Diamoric - What is it? What does it mean?

Last Updated: 12/15/2021
5 min read
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Diamoric flag

Diamoric is a term with different possible interpretations. Under the most common definition, it is a sexual orientation used by people with a non-binary gender identity. The term diamoric, in this context, does not specify which orientation one is attracted to, merely that the attraction does not fit the traditional similar/opposite gender attraction scheme.


Table of contents

Terminology

Etymology

The term diamoric consists of the Ancient Greek prefix 'dia,' meaning "passing through," "going apart," or "fully/completely/thoroughly," and 'amor,' Latin for "love." As such, the literal meaning is simply "thorough love" or "loving through and through." Technically, part of the reason that it can be interpreted in multiple ways, as outlined in the introduction, is because of the Ancient Greek prefix 'dia' meaning "passing" or "going," depending on the context. The etymology, therefore, is important to understanding what diamoric orientations exactly are. We will explain this below. The Latin 'amor' does not have the same ambiguity.

Different meanings of "diamoric"

As mentioned in the introduction, there technically are different possible interpretations of the word. This was partially done intentionally, to keep the term loose and applicable to many different people and cases. It is also partially a result of the multi-interpretability of the prefix "dia." 

In the broadest definition, it is a term to describe the sexual preferences of people with a non-binary gender in a way that highlights that one's own orientation does not fit the similar/opposite/both paradigm that is implicit in words like "heterosexual," "homosexual," and "bisexual." In this context, it is an umbrella term to describe a "type" of attraction, specifically a type that does not let itself be contained by this similar/opposite spectrum. This is also often called the descriptor-definition, as it describes a type of attraction.

Another often-used definition of the term is that it describes a person who prioritises their attraction to or relationships with non-binary partners. Note that, according to most, only non-binary people can describe themselves as diamoric under this definition. This definition is also called the identity-definition, as it describes the identification of an individual person and how they are attracted to and choose their partners.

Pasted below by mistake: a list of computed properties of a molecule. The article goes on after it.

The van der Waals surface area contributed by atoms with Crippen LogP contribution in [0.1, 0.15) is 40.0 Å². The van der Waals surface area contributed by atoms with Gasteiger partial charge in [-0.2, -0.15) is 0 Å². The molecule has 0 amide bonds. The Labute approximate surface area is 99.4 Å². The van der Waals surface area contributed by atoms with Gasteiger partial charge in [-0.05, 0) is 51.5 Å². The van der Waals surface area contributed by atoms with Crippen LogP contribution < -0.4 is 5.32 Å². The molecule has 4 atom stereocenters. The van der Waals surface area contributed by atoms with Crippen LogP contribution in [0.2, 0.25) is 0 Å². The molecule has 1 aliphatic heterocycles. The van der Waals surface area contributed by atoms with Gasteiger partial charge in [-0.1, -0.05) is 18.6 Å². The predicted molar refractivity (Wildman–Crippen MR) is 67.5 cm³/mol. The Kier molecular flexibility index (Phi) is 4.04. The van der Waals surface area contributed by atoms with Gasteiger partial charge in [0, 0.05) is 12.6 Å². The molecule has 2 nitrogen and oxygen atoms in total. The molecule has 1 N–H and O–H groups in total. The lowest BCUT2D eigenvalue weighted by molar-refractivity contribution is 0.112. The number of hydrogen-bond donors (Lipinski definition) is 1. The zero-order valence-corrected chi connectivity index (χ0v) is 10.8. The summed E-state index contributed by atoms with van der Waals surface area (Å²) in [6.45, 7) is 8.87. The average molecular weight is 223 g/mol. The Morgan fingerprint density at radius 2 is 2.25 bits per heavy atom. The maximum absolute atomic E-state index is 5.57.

Thirdly, it can be used to describe any relationship that includes at least one non-binary person. Non-binary people exclusively use this definition and use it to describe any relationship they are in. Such a relationship is then called a diamoric relationship. This diamoric relationship definition is the least-used.

Different types of diamoric orientations

Under the so-called descriptor-definition, it is not one particular attraction, but rather an umbrella category. As such, it makes sense that there are many different orientations that fall under this umbrella. Here, we describe some of them, and what is meant by them.

Viramoric

Viramoric refers to the non-binary attraction to men exclusively. Non-binary people that, themselves, associate more with men or lean masculine may also use the term dia-gay. 

Feminamoric

Feminamoric refers to the non-binary attraction to women exclusively. Non-binary people that identify more or mostly as women, female, or lean feminine may use the term dia-gay or dia-lesbian. "Femellasexual" may be used to denote that one is attracted to binary women exclusively.

Note: Make sure not to use the word dia-lesbian without explicit permission of the person you are referring to, as it may not align with the individual's perception of their own orientation or "woman-ness."

Terraric

Terraric refers to the non-binary attraction to non-binary individuals exclusively.

Marsic

Like viramoric, marsic talks about the exclusive non-binary attraction to men but includes attraction to masculine-aligned individuals.

Venusic

Like feminamoric, venusic refers to the exclusive non-binary attraction to women but includes attraction to feminine-aligned individuals.